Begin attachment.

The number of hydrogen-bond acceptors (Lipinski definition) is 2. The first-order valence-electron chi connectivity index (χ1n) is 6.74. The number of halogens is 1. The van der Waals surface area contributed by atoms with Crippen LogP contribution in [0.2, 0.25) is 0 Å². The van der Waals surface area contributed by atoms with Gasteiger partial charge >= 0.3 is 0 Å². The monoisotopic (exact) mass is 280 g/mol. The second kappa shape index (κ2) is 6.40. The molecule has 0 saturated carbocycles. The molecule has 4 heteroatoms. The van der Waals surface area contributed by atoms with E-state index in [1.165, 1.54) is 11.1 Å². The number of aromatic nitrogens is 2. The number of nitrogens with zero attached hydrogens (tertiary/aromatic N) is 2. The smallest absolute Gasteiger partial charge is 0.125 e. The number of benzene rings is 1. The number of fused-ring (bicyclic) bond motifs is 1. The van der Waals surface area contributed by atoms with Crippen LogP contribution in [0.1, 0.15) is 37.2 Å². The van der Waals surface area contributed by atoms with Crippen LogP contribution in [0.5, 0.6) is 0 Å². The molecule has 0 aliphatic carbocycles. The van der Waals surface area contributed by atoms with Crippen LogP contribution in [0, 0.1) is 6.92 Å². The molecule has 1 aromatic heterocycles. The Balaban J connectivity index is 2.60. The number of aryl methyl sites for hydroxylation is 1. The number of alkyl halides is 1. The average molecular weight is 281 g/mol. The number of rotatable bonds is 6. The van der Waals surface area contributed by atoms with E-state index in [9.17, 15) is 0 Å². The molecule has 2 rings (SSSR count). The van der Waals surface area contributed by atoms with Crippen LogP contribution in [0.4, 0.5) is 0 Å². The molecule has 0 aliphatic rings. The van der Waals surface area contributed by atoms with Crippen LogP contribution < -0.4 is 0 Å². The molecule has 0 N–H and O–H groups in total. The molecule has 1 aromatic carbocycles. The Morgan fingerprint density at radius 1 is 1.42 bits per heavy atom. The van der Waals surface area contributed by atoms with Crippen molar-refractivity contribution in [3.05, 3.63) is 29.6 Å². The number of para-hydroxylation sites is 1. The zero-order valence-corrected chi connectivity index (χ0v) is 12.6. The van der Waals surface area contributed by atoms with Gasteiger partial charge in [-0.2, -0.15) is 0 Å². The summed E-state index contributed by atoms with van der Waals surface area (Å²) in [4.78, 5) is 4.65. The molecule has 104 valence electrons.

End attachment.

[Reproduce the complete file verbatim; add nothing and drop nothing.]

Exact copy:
The number of hydrogen-bond acceptors (Lipinski definition) is 2. The first-order valence-electron chi connectivity index (χ1n) is 6.74. The number of halogens is 1. The van der Waals surface area contributed by atoms with Crippen LogP contribution in [0.2, 0.25) is 0 Å². The van der Waals surface area contributed by atoms with Gasteiger partial charge >= 0.3 is 0 Å². The monoisotopic (exact) mass is 280 g/mol. The second kappa shape index (κ2) is 6.40. The molecule has 0 saturated carbocycles. The molecule has 4 heteroatoms. The van der Waals surface area contributed by atoms with E-state index in [1.165, 1.54) is 11.1 Å². The number of aromatic nitrogens is 2. The number of nitrogens with zero attached hydrogens (tertiary/aromatic N) is 2. The smallest absolute Gasteiger partial charge is 0.125 e. The number of benzene rings is 1. The number of fused-ring (bicyclic) bond motifs is 1. The van der Waals surface area contributed by atoms with Crippen LogP contribution in [0.1, 0.15) is 37.2 Å². The van der Waals surface area contributed by atoms with Crippen LogP contribution in [0.5, 0.6) is 0 Å². The molecule has 0 aliphatic carbocycles. The van der Waals surface area contributed by atoms with Crippen LogP contribution in [0, 0.1) is 6.92 Å². The molecule has 1 aromatic heterocycles. The Balaban J connectivity index is 2.60. The number of aryl methyl sites for hydroxylation is 1. The number of alkyl halides is 1. The average molecular weight is 281 g/mol. The number of rotatable bonds is 6. The van der Waals surface area contributed by atoms with E-state index in [9.17, 15) is 0 Å². The molecule has 2 rings (SSSR count). The van der Waals surface area contributed by atoms with Crippen LogP contribution in [0.4, 0.5) is 0 Å². The molecule has 0 aliphatic rings. The van der Waals surface area contributed by atoms with Crippen LogP contribution < -0.4 is 0 Å². The molecule has 0 N–H and O–H groups in total. The molecule has 1 aromatic carbocycles. The Morgan fingerprint density at radius 1 is 1.42 bits per heavy atom. The van der Waals surface area contributed by atoms with Crippen molar-refractivity contribution in [3.05, 3.63) is 29.6 Å². The number of para-hydroxylation sites is 1. The zero-order valence-corrected chi connectivity index (χ0v) is 12.6. The van der Waals surface area contributed by atoms with Gasteiger partial charge in [-0.2, -0.15) is 0 Å². The summed E-state index contributed by atoms with van der Waals surface area (Å²) in [4.78, 5) is 4.65. The molecule has 104 valence electrons.